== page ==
MZ: What do you think makes you stand out from other rock bands?
Mark: Certainly from the bands we’ve played with recently, the idea seems to be to hit your audience with brute force alone. There isn’t necessarily a lot of song-craft out there to go with it. We’re trying to hit hard too, but more precisely with funkier bass and drums. I think we’re more serious too.
Dominic: I think we’re quite understated. We’re not down people’s throats as performers, but the music is. It does surprise people when they hear it because we don’t act the big “I ams” when we turn up to play. We are confident that we can hold people’s attention for the whole set, whereas we’ve played with other bands that seem to just cruise; bands who haven’t thought about the overall effect of their sound or their set, and the audience just seem to switch off after 2 or 3 songs
MZ: Do you find that you’re paired up with similar sounding bands at the gigs you play?
Dominic: At the beginning of last year it was harder to put our sound into a specific genre. Since then we have definitely put ourselves into the “rock” box as it’s easier to get gigs and play on better nights with better bands. Rock nights are generally on Fridays or Saturdays, and certainly some of the recent newer bands we’ve played with have got some great songs, a more directed sound and are more professional in their attitude. There is a common thread; there has to be, and I think it’s important for a band to exploit that and ride the particular wave that best suits them, otherwise it becomes impossible to get gigs.
MZ: Where are you concentrating on playing and increasing your fan base?
Dominic: We’re concentrating on playing in Herts, Essex and Cambridge at venues such as The Marquee, The Square, The Twist, The Green Room and The Loft. We’ve played a couple of London gigs but that whole ‘London scene’ is a total fallacy – there is no-one there to watch you. It’s a complete waste of time.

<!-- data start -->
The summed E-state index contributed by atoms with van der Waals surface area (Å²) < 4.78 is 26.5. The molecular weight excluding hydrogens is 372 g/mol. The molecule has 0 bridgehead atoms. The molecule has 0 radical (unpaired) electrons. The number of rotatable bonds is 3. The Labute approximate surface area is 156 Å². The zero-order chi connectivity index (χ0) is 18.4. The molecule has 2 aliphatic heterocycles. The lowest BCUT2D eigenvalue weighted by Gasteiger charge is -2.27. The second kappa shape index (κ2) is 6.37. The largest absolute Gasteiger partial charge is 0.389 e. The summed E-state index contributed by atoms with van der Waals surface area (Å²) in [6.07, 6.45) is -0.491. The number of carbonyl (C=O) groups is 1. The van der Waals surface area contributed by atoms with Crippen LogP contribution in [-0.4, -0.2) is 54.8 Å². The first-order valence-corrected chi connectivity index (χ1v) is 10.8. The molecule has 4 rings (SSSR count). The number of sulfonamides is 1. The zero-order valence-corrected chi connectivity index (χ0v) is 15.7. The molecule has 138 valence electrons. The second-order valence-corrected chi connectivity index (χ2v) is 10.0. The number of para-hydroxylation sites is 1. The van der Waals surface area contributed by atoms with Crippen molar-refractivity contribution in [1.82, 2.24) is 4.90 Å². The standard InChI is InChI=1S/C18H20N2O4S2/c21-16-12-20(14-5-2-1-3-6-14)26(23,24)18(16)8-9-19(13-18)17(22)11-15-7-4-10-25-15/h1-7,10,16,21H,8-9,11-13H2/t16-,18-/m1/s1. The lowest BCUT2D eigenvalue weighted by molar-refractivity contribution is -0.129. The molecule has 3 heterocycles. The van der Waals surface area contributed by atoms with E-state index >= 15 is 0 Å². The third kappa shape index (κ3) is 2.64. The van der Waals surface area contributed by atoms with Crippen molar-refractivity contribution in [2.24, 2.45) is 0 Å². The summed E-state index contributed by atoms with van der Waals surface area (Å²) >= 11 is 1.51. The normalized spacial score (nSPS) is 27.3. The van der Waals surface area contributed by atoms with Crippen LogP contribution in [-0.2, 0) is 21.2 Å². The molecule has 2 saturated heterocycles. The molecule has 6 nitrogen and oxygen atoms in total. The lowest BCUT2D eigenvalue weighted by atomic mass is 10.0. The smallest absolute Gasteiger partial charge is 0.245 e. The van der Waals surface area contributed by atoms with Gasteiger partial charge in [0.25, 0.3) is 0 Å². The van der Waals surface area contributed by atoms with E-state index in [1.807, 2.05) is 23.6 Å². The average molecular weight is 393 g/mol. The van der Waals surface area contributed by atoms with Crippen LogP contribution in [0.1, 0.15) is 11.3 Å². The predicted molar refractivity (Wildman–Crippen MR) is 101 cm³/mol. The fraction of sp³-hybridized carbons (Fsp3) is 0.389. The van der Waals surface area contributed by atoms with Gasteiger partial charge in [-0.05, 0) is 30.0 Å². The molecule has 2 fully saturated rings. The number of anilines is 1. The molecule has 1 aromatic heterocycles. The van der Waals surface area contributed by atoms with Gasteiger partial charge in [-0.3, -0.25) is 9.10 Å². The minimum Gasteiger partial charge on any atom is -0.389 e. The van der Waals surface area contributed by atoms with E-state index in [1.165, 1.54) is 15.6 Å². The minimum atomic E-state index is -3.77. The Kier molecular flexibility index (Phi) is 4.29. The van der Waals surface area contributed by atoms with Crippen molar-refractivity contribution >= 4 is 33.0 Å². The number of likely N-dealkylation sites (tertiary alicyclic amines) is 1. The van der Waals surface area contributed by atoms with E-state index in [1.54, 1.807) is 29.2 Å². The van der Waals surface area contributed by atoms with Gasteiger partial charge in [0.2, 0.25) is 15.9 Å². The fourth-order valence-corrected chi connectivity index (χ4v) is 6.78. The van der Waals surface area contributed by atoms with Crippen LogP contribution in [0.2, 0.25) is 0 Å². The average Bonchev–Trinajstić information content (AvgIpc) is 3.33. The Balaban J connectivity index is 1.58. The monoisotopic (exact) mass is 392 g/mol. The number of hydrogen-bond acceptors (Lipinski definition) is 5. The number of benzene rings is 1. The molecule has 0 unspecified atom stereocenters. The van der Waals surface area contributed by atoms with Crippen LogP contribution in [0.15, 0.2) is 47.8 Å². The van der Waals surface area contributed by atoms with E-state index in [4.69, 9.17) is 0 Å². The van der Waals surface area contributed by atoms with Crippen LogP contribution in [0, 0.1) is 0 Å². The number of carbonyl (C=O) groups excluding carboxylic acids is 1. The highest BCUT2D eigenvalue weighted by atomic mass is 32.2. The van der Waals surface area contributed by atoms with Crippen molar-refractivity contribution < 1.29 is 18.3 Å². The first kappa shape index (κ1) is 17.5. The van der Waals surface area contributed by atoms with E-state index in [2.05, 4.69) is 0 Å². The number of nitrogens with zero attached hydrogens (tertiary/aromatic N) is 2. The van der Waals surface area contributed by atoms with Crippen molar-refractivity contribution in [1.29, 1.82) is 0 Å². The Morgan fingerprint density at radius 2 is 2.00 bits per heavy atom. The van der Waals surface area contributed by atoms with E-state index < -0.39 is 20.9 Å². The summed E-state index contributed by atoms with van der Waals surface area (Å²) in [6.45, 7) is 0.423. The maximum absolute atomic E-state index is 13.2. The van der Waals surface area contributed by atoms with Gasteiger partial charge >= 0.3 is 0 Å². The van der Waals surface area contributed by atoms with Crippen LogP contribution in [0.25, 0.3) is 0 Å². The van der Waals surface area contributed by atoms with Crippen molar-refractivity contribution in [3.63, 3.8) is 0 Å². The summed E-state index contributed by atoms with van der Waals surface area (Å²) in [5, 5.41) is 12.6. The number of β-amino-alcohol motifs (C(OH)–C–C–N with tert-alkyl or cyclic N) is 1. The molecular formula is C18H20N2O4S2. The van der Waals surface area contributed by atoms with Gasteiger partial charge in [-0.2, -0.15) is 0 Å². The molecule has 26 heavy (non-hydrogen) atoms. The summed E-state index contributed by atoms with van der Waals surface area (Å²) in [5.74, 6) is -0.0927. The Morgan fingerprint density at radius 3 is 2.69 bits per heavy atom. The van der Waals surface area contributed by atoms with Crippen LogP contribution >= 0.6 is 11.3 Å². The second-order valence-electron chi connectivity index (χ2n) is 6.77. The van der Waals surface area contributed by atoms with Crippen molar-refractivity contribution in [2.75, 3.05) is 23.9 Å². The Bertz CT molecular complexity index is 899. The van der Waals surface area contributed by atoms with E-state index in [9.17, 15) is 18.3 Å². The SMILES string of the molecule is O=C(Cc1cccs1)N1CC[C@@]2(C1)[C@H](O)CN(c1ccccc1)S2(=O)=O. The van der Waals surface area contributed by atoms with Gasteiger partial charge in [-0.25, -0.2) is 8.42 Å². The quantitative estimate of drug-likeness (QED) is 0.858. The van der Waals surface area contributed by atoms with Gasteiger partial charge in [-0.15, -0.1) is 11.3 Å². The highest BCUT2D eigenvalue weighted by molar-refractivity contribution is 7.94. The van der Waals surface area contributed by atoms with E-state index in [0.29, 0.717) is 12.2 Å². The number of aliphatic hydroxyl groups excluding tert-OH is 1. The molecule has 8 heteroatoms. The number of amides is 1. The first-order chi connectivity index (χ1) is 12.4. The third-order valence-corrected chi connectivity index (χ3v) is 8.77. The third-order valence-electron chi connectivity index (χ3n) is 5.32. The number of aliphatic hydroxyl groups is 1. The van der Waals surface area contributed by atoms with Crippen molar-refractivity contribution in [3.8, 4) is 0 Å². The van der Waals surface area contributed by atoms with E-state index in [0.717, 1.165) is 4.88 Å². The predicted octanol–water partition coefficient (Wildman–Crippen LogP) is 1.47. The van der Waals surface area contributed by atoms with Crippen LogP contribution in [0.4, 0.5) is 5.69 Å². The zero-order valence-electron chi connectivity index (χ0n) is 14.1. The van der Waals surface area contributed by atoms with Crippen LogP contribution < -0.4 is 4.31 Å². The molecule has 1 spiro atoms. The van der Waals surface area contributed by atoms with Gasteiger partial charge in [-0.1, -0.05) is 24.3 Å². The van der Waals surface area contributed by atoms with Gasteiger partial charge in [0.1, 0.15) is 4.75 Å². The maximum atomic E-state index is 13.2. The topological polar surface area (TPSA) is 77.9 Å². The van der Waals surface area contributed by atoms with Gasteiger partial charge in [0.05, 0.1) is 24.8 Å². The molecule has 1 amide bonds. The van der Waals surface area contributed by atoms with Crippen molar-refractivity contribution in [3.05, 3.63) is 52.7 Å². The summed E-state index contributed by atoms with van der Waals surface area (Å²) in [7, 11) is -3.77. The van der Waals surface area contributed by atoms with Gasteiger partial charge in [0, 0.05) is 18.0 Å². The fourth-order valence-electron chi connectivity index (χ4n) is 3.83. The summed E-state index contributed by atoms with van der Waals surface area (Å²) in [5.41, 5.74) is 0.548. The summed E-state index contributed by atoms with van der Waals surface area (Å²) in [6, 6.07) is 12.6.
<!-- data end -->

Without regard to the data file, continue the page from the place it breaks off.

Mark: I think it’s arrogant to expect all the people that come and see you in Harlow to travel to Camden and pay to see you there.
Dominic: Exactly – why go to Camden and pay up to £8 or £9 to get in, in addition to any fares for getting there, especially if you’re young and not working. People who want to see you can more easily come when you play locally.
MZ: But do you find those people travel out to Colchester, for example, to see you play there?
Dominic: Yeah, we played last week and we easily filled a mini bus to take over there and other F.S fans from Colchester turned up too. We’re always finding new fans in other areas. We have a technique when using Myspace where we scout out and contact the fans of other bands we’re going to be playing with if it looks like they might also like First.Subject. It works too. A lot of them get back to us and quite a few turn up when perhaps they wouldn’t have before. Especially if there are 2 bands they like on the bill. You’ve got to use Myspace in the right way. We ditched nearly all the bands we had as friends, and also the rubbishy no-hope contacts, and now we use it for local contacts only. And we communicate with them. You have to use it correctly. There’s no point having 13,000 friends on there that you can’t communicate with directly. Most of those are often not even in this country, so what’s the point? We now have an unbelievable local contact mailing list on there, and hopefully these are the very people that want to know about what we’re doing, and will turn up for our live shows if they can.
MZ: Who are your musical influences?
Mark: As a bass player I love the Chili Peppers – they certainly influenced my style. I grew up learning the bass listening to Metallica and Guns N Roses. I love a lot of bluesy stuff too; I use the pentatonic scale a lot.